Future Security Leaders at the RSA Conference

Back in November, I mentioned my concern about the lack of educational opportunities for future security leaders, and I am thrilled to report that we have started to change that this year at the RSA Conference.  Anyone who has been to the RSA Conference before knows that it officially kicks off on Tuesday each year, but the number of pre-conference options has been growing each year.  This year they added a new session in the Professional Development track, Building and Managing a Successful Information Security Program, which was very highly attended (450 attendees, not bad for 8:30am).  As a speaker (and organizer for the morning series), I was surprised by the attendance, which validated the premise for the sessions: there are no formal educational forums for aspiring security leaders.  Basically when you get the position of leading a security program for the first time, you have to figure it out as you go.  Wouldn’t it be nice to learn from the mistakes that have already been made by past leaders?

I thought that I would share a few points that I found most interesting from the sessions.  When someone joins an organization as a CISO or CSO, the tendency is to jump right in and start fixing things, but the reality is that it is far more important to spend the first six months on the job listening and profiling the organization.  Sure you could make a list of the critical holes in the organization’s security program and start forcing change, but that is going to set the wrong tone for your program.  Instead, the advice from CISO’s is to get as much information about how the business functions and what their priorities are, before you try to change anything.  Observe and document to start.

Another important topic was how to promote (or evangelize) the security program, and ultimately affect the culture of the organization.  Of course this is going to require support from the top executives, but this approach needs to be combined with context from the bottom up.  All too often the most senior management will agree to security initiatives, but that gets communicated down the chain to execution with no context.  Without context, the folks on the ground are bound to go through the motions even if the activity provides no security benefit.  It is important to make sure that the engineers and administrators understand why they are performing a task, so that they are empowered to identify when something is wrong.  Otherwise they will diligently perform a task everyday, with no hope of achieving its original purpose.  So as a security leader, you need to focus on both approaches to security education and awareness.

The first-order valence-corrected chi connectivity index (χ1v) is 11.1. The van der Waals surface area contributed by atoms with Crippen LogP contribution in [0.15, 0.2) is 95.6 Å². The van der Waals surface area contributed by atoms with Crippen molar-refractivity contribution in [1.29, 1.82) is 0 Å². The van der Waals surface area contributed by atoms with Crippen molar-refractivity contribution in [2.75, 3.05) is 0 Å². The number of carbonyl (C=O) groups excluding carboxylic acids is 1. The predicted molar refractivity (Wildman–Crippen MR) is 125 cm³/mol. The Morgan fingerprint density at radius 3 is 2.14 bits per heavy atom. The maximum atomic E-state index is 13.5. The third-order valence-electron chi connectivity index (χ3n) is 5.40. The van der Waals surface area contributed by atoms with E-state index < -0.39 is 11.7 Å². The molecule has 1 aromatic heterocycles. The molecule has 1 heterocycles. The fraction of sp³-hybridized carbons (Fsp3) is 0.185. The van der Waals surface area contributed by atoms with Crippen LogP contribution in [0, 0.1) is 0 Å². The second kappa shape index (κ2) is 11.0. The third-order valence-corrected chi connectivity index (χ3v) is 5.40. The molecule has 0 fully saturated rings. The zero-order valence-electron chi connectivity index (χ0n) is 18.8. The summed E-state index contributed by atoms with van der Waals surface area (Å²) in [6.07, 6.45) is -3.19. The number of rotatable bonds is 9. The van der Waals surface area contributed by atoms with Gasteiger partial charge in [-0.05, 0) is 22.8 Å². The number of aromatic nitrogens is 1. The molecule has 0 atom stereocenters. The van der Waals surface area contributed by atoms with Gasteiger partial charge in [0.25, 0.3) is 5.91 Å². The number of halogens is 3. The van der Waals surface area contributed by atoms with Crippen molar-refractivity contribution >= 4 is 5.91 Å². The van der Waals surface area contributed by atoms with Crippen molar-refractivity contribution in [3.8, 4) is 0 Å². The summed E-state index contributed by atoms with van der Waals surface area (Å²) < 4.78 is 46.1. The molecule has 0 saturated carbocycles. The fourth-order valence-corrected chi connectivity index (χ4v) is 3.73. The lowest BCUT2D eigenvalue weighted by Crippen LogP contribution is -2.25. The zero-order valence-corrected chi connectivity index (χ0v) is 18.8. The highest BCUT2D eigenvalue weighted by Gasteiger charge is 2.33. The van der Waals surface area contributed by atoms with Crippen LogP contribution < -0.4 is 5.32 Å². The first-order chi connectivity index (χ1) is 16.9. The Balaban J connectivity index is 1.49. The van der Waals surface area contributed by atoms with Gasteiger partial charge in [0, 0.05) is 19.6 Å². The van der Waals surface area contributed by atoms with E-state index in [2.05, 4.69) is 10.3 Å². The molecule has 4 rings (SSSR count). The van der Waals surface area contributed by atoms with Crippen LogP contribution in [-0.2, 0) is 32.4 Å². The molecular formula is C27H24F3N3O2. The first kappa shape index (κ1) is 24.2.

I received a lot of feedback after the session about how organizations are trying or have tried to decentralize some of the operational roles of the security team into other business functions.  For example, firewall administration and maintenance doesn’t need to be directly managed by the security team.  A network administration team can perform this function with oversight from the security team.  However, someone pointed out that it isn’t as easy as just moving the responsibility to another group.  There needs to be a transition plan, complete with training and oversight.  This also needs to be a formal part of their objectives, not a best effort responsibility.  Many organizations have found it beneficial to even give up headcount to other groups to support them bringing security professionals onboard.  One of the side benefits of this approach is that a security engineer who is embedded in an operational group often isn’t perceived as the bad guy like the security sometimes can be.  They are often seen as part of that team, which promotes trust and cooperation.  This can really start help  expand the reach of the security team with no additional cost.

Overall, I think that this opportunity for attendees to hear straight from leading CISO’s what is important in their role, is an invaluable dialogue that needs to continue if we have any hope of preparing our future information security leaders for the demands of the job.

I have posted a copy of my presentation, Organizational Structure, What Works (PDF), with speaker notes on my website.

One Response to “Future Security Leaders at the RSA Conference”

  1. [...] This post was mentioned on Twitter by Fore River Solutions, Win Security. Win Security said: Future ##Security_Leaders at the #RSA_Conference: [ossie-group.org] Back in November, I mentioned my concern about… http://winsec.tk/Gv2Tp [...]

Leave a Reply

You must be logged in to post a comment.